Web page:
Previously referred to as “adult-onset diabetes”, type 2 diabetes (T2D) is most commonly associated with adult patients. However, due to continuously climbing obesity rates and decreased levels of physical activity, the prevalence of type 2 diabetes cases in youth is on the rise. Children and adolescents diagnosed with the condition are at risk of developing more severe forms of the disease, putting them at a higher risk of detrimental long-term health complications affecting the heart, kidneys, eyes, and nerves.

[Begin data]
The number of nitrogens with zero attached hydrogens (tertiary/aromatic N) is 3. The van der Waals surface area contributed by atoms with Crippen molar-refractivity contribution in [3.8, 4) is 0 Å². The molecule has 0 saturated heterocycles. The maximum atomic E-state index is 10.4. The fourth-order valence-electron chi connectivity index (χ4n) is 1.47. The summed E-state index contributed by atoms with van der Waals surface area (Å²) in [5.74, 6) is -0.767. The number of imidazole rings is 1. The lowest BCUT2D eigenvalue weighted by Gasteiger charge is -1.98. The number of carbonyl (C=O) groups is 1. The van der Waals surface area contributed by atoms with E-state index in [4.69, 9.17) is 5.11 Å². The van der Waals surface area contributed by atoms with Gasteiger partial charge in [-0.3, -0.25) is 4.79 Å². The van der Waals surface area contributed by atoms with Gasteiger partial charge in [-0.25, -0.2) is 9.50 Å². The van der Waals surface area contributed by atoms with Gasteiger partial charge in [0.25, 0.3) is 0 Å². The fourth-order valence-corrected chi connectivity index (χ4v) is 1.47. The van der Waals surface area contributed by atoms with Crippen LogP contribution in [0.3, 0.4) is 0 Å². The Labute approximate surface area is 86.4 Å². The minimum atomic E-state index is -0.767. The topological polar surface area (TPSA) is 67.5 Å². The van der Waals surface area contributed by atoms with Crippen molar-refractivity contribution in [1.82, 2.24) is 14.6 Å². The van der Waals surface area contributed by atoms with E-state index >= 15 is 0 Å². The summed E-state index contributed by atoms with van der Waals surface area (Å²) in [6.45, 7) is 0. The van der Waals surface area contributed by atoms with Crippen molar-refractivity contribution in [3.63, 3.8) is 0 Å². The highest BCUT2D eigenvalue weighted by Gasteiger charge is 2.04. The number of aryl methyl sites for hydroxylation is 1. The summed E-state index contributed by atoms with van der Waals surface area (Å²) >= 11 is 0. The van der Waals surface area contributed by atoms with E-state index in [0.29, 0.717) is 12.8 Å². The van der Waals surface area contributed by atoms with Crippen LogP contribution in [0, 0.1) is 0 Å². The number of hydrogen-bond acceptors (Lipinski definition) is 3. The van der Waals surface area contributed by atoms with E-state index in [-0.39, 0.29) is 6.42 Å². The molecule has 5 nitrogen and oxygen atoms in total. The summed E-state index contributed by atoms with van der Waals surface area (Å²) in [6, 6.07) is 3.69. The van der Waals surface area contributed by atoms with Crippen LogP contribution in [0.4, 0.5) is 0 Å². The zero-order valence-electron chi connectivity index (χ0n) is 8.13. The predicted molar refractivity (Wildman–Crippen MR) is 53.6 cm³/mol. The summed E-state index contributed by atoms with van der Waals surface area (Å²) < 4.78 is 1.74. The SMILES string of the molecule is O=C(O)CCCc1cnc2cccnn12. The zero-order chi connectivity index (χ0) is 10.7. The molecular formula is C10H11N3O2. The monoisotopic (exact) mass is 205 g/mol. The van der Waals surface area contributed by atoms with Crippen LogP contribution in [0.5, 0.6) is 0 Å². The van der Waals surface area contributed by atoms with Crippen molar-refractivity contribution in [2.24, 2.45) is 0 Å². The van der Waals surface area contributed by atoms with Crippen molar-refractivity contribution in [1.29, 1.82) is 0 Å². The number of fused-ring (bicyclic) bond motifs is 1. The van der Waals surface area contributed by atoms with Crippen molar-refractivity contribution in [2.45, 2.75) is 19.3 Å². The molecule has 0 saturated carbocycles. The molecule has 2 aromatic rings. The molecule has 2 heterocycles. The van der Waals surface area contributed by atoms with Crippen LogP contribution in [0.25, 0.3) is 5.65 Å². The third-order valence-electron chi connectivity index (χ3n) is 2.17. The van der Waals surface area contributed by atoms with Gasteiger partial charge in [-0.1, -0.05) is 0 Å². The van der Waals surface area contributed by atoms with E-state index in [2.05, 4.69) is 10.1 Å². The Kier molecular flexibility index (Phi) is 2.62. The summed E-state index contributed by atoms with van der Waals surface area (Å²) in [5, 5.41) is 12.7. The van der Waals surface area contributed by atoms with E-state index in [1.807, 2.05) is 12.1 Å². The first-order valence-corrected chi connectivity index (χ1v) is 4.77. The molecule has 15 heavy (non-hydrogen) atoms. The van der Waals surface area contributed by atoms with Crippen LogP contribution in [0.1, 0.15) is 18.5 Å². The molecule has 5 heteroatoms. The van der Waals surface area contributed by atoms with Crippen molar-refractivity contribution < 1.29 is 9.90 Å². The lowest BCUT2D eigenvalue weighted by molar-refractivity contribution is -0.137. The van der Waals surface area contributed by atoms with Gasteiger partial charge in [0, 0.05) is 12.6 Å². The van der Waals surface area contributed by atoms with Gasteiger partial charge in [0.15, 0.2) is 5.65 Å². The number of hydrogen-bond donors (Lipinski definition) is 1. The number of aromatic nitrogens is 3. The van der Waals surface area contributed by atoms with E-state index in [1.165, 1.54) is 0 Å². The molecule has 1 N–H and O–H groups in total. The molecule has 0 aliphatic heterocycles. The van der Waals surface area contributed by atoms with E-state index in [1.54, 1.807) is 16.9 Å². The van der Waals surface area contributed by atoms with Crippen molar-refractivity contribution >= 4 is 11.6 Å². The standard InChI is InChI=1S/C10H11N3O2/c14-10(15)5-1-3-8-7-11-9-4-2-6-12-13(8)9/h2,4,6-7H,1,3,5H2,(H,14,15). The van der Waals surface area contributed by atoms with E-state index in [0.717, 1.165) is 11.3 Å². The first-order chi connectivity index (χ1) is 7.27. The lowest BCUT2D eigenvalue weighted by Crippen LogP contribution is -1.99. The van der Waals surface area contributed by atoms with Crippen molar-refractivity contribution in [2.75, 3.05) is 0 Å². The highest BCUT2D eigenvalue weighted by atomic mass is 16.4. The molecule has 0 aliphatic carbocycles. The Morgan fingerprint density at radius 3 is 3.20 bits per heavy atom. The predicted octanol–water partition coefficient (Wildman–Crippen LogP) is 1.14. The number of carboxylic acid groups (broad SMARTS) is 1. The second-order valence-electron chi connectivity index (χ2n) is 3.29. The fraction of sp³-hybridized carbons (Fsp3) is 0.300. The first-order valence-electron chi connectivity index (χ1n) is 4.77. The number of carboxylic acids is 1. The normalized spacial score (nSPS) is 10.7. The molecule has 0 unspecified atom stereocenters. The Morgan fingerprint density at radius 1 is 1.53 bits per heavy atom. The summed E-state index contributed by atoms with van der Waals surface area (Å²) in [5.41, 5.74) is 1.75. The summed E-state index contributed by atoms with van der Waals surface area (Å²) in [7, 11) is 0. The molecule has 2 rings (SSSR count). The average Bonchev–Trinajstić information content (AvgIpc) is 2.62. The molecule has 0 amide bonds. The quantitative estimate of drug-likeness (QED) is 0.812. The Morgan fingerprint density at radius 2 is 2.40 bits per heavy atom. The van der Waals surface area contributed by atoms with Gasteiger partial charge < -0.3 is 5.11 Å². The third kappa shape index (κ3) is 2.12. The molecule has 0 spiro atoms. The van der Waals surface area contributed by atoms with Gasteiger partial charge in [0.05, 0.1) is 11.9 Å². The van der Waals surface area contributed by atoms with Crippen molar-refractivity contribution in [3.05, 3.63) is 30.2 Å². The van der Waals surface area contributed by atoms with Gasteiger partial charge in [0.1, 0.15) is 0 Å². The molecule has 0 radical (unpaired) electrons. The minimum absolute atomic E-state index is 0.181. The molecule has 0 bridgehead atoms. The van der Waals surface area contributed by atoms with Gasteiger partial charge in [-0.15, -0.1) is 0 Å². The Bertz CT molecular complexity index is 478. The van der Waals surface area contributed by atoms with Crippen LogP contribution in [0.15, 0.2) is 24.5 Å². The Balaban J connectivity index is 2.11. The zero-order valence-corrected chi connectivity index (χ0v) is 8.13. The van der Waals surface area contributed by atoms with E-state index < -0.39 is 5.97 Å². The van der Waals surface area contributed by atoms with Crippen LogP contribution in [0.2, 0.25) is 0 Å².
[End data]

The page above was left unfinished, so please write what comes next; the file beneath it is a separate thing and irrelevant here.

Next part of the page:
Around $1.3 billion of gross domestic product is allotted to diabetes care globally, according to research from the University of Göttingen and Harvard T.H. Chan School of Public Health. The substantial economic burden of the condition continues to grow, with the average annual cost of care in the U.S. rising 13% between 2012 and 2017. Current analysis of the high expenditure and prevalence suggests the need for policies and programs that prevent and treat diabetes. Improved treatment strategies could lead to notable economic benefits and the redirection of scarce health care resources towards other areas of need.